Wise decision-making instead of just considering the low cost as criteria in EPC execution

EPC firms spend additional money, time, and spoil relationships in many instances because their criteria for decision-making is always low cost. You might have come across the following discussions while making decisions in the office -

  1. I will not pay an outside pump guy to drain out rainwater in two days instead I will buy a low horsepower pump myself and assign the internal team to drain out the water. It may take two weeks, but we would save on the overall cost and also develop an asset (pump), which we can use later. Here it can be seen that the loss due to each additional day the work was stopped is not considered. If that had been considered, definitely an external team would have been employed to remove the water.

  2. I feel that a local subcontractor or team will steal money if I give them ownership to buy daily consumables. I will procure consumables from known contacts in another city at a cheaper rate & provide them via the store at the yard to have better control. The consumables may require some travel time, but the overall cost will be competitive for me. The problem with this decision was that the risks involved in transporting small items were not considered. In reality, the consumable items reached the yard after a delay of 3 weeks, which hampered the work at the site and also created a sense of mistrust with the subcontractor.

  3. I am satisfied with hiring below market average salaried employees and subcontractors instead of hiring above market average salaried employees & subcontractors. They do not switch jobs easily and work long hours under pressure. Initially, the low salaried hires and subcontractors will join the firm with high hopes. Once they start working in the firm, they realize that their efforts are under-compensated. The cycle of demotivation & underperformance initiates which is not helpful for both individual and contractor firms. Either they leave the work or are removed from the job. The result is a delay in overall work.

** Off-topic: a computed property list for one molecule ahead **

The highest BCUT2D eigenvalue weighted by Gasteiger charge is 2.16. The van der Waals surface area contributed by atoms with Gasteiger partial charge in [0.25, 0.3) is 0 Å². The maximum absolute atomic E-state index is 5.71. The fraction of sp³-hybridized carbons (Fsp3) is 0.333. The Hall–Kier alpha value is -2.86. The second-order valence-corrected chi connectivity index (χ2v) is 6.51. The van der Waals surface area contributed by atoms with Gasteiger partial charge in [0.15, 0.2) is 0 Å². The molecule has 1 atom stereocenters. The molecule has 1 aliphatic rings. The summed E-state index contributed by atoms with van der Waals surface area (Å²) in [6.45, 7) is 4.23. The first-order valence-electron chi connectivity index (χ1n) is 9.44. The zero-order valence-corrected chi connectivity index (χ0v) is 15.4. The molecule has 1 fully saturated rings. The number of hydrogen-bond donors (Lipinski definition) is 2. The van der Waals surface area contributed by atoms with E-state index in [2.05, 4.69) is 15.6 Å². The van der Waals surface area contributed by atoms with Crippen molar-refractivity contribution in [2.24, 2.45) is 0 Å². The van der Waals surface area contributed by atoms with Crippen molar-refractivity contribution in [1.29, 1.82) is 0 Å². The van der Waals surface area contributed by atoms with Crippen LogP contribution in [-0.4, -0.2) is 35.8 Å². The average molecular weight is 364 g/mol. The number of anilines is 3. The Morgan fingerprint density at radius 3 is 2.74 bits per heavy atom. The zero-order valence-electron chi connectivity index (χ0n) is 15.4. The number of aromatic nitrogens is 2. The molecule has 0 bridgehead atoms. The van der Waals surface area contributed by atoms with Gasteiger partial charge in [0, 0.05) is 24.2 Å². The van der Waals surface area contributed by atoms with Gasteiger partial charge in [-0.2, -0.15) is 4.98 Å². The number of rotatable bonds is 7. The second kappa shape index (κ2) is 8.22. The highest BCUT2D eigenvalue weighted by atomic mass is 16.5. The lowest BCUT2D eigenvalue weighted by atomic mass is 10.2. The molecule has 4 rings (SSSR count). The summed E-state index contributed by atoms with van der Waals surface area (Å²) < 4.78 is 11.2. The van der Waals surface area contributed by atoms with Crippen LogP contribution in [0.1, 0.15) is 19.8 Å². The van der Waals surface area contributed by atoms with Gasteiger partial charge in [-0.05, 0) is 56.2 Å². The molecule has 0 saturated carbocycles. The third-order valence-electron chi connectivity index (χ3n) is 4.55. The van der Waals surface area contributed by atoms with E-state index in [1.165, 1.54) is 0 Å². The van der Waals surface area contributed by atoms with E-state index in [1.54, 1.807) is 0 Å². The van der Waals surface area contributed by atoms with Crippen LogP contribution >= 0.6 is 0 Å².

4. I want to go with a small vendor who is giving me a few lacs cheaper material as compared to a well-established firm. Let us break our earlier commitment with a large firm and give orders to a small firm. This decision led to bad taste with a monopolist type of big firm whom we cannot rely on fulfilling future needs.

Usually, EPC owners use low cost as decision-making criteria for all their decisions but their overuse of cost-reducing strength many times leads to delay in projects which is one of the reasons for heavy losses they have to bear from customers at the later stage. Usually, the CEOs of the firm anticipate these losses because of saving small amounts in decision-making, but they find it very difficult to make owners change their thought process as they are unable to quantify the differences. So, to convince others gut feelings do not work instead a data-oriented approach works better. Ultimately CEOs give up and go along with the decision of owners. Our suggestion to EPC owners and CEOs is that they should do decisions making by considering the long-term impact on the overall project rather than just focusing on cost savings in a particular task under consideration. Developing a quick financial model helps in making a wise decision.

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